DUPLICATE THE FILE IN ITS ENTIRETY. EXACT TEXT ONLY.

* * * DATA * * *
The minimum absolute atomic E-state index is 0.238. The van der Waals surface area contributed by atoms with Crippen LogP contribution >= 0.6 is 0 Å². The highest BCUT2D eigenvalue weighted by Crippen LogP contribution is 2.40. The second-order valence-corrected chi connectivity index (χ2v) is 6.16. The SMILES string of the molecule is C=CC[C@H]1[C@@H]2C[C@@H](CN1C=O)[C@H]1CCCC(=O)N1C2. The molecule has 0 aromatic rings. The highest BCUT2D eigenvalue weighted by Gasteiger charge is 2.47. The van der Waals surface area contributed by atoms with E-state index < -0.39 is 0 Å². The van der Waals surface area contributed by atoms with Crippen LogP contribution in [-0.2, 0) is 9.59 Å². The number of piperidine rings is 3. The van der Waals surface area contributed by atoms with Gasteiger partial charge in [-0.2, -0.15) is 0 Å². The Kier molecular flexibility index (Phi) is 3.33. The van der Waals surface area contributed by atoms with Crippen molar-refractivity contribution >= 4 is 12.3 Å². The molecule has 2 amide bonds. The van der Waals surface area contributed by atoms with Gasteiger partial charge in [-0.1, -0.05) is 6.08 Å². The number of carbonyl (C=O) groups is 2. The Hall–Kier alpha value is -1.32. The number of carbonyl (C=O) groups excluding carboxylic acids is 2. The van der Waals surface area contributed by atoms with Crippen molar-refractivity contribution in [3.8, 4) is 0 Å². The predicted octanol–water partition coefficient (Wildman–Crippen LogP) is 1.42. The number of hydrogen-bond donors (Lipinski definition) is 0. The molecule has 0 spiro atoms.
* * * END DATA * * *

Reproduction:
The minimum absolute atomic E-state index is 0.238. The van der Waals surface area contributed by atoms with Crippen LogP contribution >= 0.6 is 0 Å². The highest BCUT2D eigenvalue weighted by Crippen LogP contribution is 2.40. The second-order valence-corrected chi connectivity index (χ2v) is 6.16. The SMILES string of the molecule is C=CC[C@H]1[C@@H]2C[C@@H](CN1C=O)[C@H]1CCCC(=O)N1C2. The molecule has 0 aromatic rings. The highest BCUT2D eigenvalue weighted by Gasteiger charge is 2.47. The van der Waals surface area contributed by atoms with E-state index < -0.39 is 0 Å². The van der Waals surface area contributed by atoms with Crippen LogP contribution in [-0.2, 0) is 9.59 Å². The number of piperidine rings is 3. The van der Waals surface area contributed by atoms with Gasteiger partial charge in [-0.2, -0.15) is 0 Å². The Kier molecular flexibility index (Phi) is 3.33. The van der Waals surface area contributed by atoms with Crippen molar-refractivity contribution >= 4 is 12.3 Å². The molecule has 2 amide bonds. The van der Waals surface area contributed by atoms with Gasteiger partial charge in [-0.1, -0.05) is 6.08 Å². The number of carbonyl (C=O) groups is 2. The Hall–Kier alpha value is -1.32. The number of carbonyl (C=O) groups excluding carboxylic acids is 2. The van der Waals surface area contributed by atoms with Crippen molar-refractivity contribution in [3.8, 4) is 0 Å². The predicted octanol–water partition coefficient (Wildman–Crippen LogP) is 1.42. The number of hydrogen-bond donors (Lipinski definition) is 0. The molecule has 0 spiro atoms.